What if we're hurtling toward the second valley in a double dip recession? The paper of record offers a "news analysis" comparing the country's current financial troubles to the one-two punch of the 1980 and 1981-1982 recessions—and suggesting that, if we're recession-bound once again, policymakers might not be ready or able to act. Here's the no-questions-asked capsule summary of the last time the economy took a dive:
When what may eventually be known as Great Recession I hit the country, there was general political agreement that it was incumbent on the government to fight back by stimulating the economy. It did, and the recession ended.
That's one way of putting it. Another way of putting it would be that we spent roughly $800 billion in deficit-financed taxpayer dollars stimulating the economy and maybe-or-maybe-not creating jobs only to produce a period of weak growth that may or may not be slipping into yet another recession. Anyway.
But Great Recession II, if that is what we are entering, has provoked a completely different response. Now the politicians are squabbling over how much to cut spending.
Heavens to Hayek! It's almost as if the federal books are already submerged in debt and projected to take on enough additional obligations to sink them far, far deeper. Why in the name of all that is Keynesian and holy would policymakers possibly want to look for ways to spend less than planned in order to trim annual deficits? It's almost as if some of them have this crazy idea that an "unsustainable" long-term debt is a bad thing—and might even be a factor in our current economic woes.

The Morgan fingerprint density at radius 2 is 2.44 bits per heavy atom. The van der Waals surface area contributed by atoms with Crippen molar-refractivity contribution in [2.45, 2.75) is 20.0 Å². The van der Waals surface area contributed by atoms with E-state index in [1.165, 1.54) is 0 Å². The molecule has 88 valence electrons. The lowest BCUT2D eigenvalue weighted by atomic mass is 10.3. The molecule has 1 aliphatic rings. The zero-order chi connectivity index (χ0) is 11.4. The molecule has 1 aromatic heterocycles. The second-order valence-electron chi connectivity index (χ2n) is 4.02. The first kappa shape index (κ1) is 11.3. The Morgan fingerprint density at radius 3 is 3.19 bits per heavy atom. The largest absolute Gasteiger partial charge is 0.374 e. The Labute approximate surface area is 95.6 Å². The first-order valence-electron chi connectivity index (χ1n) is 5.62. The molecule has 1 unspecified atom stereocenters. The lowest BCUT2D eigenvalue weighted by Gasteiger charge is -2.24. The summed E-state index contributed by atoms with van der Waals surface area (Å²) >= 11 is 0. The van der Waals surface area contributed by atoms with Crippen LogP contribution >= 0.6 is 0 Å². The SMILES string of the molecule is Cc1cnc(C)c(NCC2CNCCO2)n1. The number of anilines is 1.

But that can't be right. Or can it? Here's Harvard's Kenneth Rogoff, coauthor of what is probably the most comprehensive history of financial crises, on what conventional analysis of the economy's current troubles gets wrong:
The phrase "Great Recession" creates the impression that the economy is following the contours of a typical recession, only more severe – something like a really bad cold. That is why, throughout this downturn, forecasters and analysts who have tried to make analogies to past post-war US recessions have gotten it so wrong. Moreover, too many policymakers have relied on the belief that, at the end of the day, this is just a deep recession that can be subdued by a generous helping of conventional policy tools, whether fiscal policy or massive bailouts.
…Many commentators have argued that fiscal stimulus has largely failed not because it was misguided, but because it was not large enough to fight a "Great Recession." But, in a "Great Contraction," problem number one is too much debt.
It's the debt, dummy? Sadly, even this week's multi-trillion dollar deal isn't likely to do much about the root problems of the federal debt.